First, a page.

II. Magnetization regularities reproduced by the model


Despite the wide variety of characteristics of different magnetic media, some general regularities are observed in their magnetization processes. These regularities have been described in the early twentieth century [15] and are known as Madelungs rules (see e.g. [16]).

Considering the hysteresis curves in Fig. 1 (constructed with the proposed HDHM), the experimentally established magnetization rules [15] can be stated as follows.

Fig. 1. Transition curves illustrating Madelungs rules (the major static loop is scanned from [17]).


1) The path of any first-order reversal curve is uniquely determined by the coordinates of the reversal point, from which this curve emanates.

2) If any point 3 of curve 2-3-1 becomes a new reversal point, then curve 3-4-2 originating at point 3 returns to the initial point 2 (return-point memory).

3) If point 4 of curve 3-4-2 becomes the newest reversal point and the transition curve 4-3 extends beyond the point 3, it will pass along the section 3-1 of curve 2-3-1, as if the previous closed loop 3-4-3 did not exist at all (wiping-out property).

4) All transition curves which start from the reversal points having the same ordinates and sign of induction (magnetization) increment can be brought into coincidence by their parallel motion along the H-axis (B-congruency of the reversal curves).

5) If some point 5 of the initial magnetization curve becomes a reversal point, then the transition curve which starts from point 5 reaches point 5' which is symmetrical with respect to point 5 about the origin 0. At the same time, rules 2 and 3 remain in force here as everywhere (this is illustrated by the closed loops 6-7-6 and 8-9-8). (This rule has been formulated in [18] as a supplement to the regularities described by Madelung and can be useful when modeling a transient originating from the demagnetized state).


The proposed model reproduces rules 1, 2, 3 immediately. To reproduce the rule 4, a demagnetizing ac procedure should be first carried out (it can be performed by using the Demo proposed).



III. Input (Material) Data Required


The model is equally suited for both the B(H) and M(H) dependencies. It is impossible for a model to be accurate without using first-order reversal curves of a given material. Being the unique characteristics of a ferromagnet, these curves should be obtained by experiment. In the case when experimental first-order curves are not available, they can be generated by means of the procedure suggested in Appendix to [14] or even drawn by hand (this need only be done once for a given material).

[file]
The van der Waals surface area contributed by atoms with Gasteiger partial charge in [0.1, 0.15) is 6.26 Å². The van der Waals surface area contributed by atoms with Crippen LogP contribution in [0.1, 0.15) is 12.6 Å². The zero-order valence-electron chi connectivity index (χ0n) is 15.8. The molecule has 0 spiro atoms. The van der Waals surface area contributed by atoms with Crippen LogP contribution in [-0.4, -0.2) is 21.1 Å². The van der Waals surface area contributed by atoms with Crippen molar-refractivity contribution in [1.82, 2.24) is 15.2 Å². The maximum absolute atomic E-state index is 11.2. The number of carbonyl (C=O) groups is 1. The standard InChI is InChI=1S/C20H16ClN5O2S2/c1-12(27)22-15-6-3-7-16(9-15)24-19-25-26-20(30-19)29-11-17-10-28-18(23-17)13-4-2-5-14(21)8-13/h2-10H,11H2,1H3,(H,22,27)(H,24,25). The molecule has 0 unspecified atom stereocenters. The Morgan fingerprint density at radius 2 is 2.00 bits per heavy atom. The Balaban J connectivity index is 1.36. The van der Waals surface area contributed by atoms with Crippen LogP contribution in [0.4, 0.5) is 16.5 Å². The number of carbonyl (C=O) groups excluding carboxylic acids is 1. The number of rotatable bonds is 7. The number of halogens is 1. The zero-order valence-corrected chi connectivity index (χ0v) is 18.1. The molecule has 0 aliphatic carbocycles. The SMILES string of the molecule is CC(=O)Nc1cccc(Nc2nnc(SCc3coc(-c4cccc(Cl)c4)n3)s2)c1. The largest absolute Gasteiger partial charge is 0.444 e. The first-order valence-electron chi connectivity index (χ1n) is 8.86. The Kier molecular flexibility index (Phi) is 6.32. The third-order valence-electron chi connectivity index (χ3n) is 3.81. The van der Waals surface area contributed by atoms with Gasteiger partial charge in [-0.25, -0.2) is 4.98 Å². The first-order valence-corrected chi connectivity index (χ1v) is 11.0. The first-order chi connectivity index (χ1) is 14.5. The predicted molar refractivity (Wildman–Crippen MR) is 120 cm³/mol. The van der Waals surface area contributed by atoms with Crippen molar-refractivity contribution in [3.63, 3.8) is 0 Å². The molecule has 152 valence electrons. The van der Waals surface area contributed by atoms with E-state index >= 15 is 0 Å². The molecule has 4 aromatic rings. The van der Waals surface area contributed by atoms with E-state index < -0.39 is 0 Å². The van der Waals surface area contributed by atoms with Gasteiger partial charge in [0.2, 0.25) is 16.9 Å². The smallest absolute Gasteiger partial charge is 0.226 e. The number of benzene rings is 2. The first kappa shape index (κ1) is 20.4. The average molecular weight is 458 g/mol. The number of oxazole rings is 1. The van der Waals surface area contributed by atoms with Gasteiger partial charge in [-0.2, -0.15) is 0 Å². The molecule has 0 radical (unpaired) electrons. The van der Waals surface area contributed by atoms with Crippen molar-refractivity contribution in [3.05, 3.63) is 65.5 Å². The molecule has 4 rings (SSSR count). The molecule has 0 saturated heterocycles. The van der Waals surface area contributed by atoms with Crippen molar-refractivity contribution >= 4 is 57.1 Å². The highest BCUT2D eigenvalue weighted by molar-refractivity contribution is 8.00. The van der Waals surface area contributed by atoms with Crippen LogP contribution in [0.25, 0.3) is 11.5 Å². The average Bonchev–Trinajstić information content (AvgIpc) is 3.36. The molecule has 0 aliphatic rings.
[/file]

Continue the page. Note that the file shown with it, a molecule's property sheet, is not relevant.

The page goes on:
The model imposes no restrictions both on the shape of the major loop and on the number of first-order curves employed, although 10-15 curves are still desirable to provide an engineering accuracy.

On this website, we post the following 5 sets of input data for both particulate recording media and soft crystalline alloys.


1.      Data file Mayer-89.txt contains the experimental data of the g-Fe2O3material scanned from [17]. To avoid sharp turns in the broken experimental curves [17], we have smoothed these curves by inserting some extra points and interpolating them by cubic splines.

2.      Data file Dupre-98.txt contains the experimental data of non-oriented steel. The major loop of the material has been obtained by exploiting a standard Epstein frame. First-order reversal curves of the material have been constructed by using the procedure described in [14].

3.      Data file Dupre-99.txt contains the experimental data of another non-oriented steel. Both the major loop and first-order curves have been obtained with the Epstein frame.

4.      Data file Wolf-NO.txt contains the experimental data of non-oriented steel. Both the major loop and first-order curves have been obtained with an Epstein frame.

5.      Data file Wolf-GO.txt contains the experimental data of grain-oriented steel. Both the major loop and first-order curves have been obtained with the Epstein frame.



IV. How to Install the Demo


1) Download the archive from the site. It contains an executable file of the Demo code (Demo.exe) and five data (material) files (Mayer-89.txt, Dupre-98.txt, Dupre-99.txt, Wolf-NO.txt, Wolf-GO.txt).

2) UnZip the with WinZip into a directory. No further installation is required.

3) If necessary, the Demo version of static (rate independent) CPM can be also installed. With this purpose, download the archive from the site. It contains an executable file of the Demo CPM code (Preisach-demo.exe). UnZip the with WinZip into a directory. No further installation is required.



V. How to Use the Demo


(Short Manual of April 29, 2003)


This program works under Microsoft Windows (95 or higher) in the 16-bit screen modes (for example 256 colors, High colors, but not True colors).


0) Execute the Demo.exe.


1) To initiate modeling, select the menu item:

File Open data file....


2) Choose a specific material data among the following data files:

2.1. ''Mayer-89.txt''.

2.2. ''Dupre-98.txt''.

2.3. ''Dupre-99.txt''.

2.4. ''Wolf-NO.txt''.

2.5. ''Wolf-GO.txt''.


3) Use the left mouse button to set the H-coordinate of the next reversal (the mouse pointer should be within the frame of the plot, in this case current H- and B-coordinates are shown at the bottom of the frame).

Use the right mouse button to construct the corresponding transition curve.


4) To set the next reversal point numerically, you may also use:

Menu item State Input Hn..., press Execute when ready.


5) To save the trajectory obtained in a text file (this option is unavailable in the Demo version):

Menu item File Save results Input a file name in the window.


6) Using this program, you may also simulate a demagnetizing AC procedure with up to 900 reversal points:

Menu item State Input Hn..., set 0 in the Hn input window, select item Gradual spiral approach to Hn, and set the number of cycles (<451), press Execute when ready.

Note: It may require about a minute to complete the procedure for a large number of reversals.


7) To study in more detail a fragment of the trajectory obtained, you can change the scales of both the H- and B-axes:

Menu item State Axes, set the values, press OK.